A collaboration between researchers from Leeds’ St. James’s University Hospital, University College London (UCL) and the Institute of Child Health (UCL) identified a gene mutation affecting mitochondrial calcium (Ca2+) levels in individuals with muscular disease (myopathy), learning and movement deficits. The study included data collected by the UK10K Consortium and is entitled “Loss-of-function mutations in MICU1 cause a brain and muscle disorder linked to primary alterations in mitochondrial calcium signaling,” published in February 2014 in Nature Genetics.
Researchers studied individuals with learning difficulties who also presented early-onset weakness of muscles proximal to the body’s trunk and elevated levels of creatine kinase, an indicator of muscle inflammation. They analyzed muscle biopsies of these patients and found myopathic features such as variation in muscle fiber size.
Mitochondria are structures responsible for supplying cell energy and for other cellular processes including growth and cell death. Gene sequencing of studied individuals revealed a mutation in a gene encoding MICU1, a channel responsible for Ca2+ uptake by mitochondria. This channel enables mitochondrial Ca2+ uptake required for buffering transient changes in cellular Ca2+ levels such as during muscle contraction and synaptic transmission.
By using specific dyes for Ca2+, researchers found that in cells of individuals bearing the mutation there was an overload of Ca2+ in mitochondria, whereas cytosolic Ca2+ levels were decreased. Other mitochondrial functions such as mitochondrial respiratory chain enzymatic activities also important for mitochondrial function were normal. However, when they looked to the mitochondrial morphology by microscopy, they found that mitochondria were under stress as they were fragmented compared to those form normal individuals.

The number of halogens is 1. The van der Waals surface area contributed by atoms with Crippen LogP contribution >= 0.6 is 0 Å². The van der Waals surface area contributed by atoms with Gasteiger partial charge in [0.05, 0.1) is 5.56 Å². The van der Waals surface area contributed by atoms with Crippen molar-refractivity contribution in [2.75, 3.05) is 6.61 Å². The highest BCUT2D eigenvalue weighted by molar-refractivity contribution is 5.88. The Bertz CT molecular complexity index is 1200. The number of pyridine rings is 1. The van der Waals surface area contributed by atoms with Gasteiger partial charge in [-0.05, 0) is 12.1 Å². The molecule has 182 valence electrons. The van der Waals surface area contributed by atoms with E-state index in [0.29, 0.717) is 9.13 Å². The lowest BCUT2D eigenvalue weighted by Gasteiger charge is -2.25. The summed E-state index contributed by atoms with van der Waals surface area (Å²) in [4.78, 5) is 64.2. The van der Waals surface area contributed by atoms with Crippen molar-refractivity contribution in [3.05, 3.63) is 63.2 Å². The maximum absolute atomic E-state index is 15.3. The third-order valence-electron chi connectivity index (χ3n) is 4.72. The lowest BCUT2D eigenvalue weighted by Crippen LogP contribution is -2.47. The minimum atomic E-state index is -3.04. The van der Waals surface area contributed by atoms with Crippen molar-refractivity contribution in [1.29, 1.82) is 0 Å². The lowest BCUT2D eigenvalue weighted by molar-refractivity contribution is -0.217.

“The dysfunction in mitochondrial Ca2+ uptake described in these individuals results in a previously unrecognized phenotype, the clinical and pathological features of which overlap with those of muscular dystrophies, congenital core myopathies and mitochondrial myopathies. Mitochondrial damage and dysfunction are features common to these disorders,” say the authors of the study.
The current study demonstrates clear changes in Ca2+ uptake by mitochondria in individuals bearing the MIUC1 mutation, though studies in animal models (in vivo) will be required to further elucidate the role of MICU1 in mitochondrial Ca2+ uptake and disease.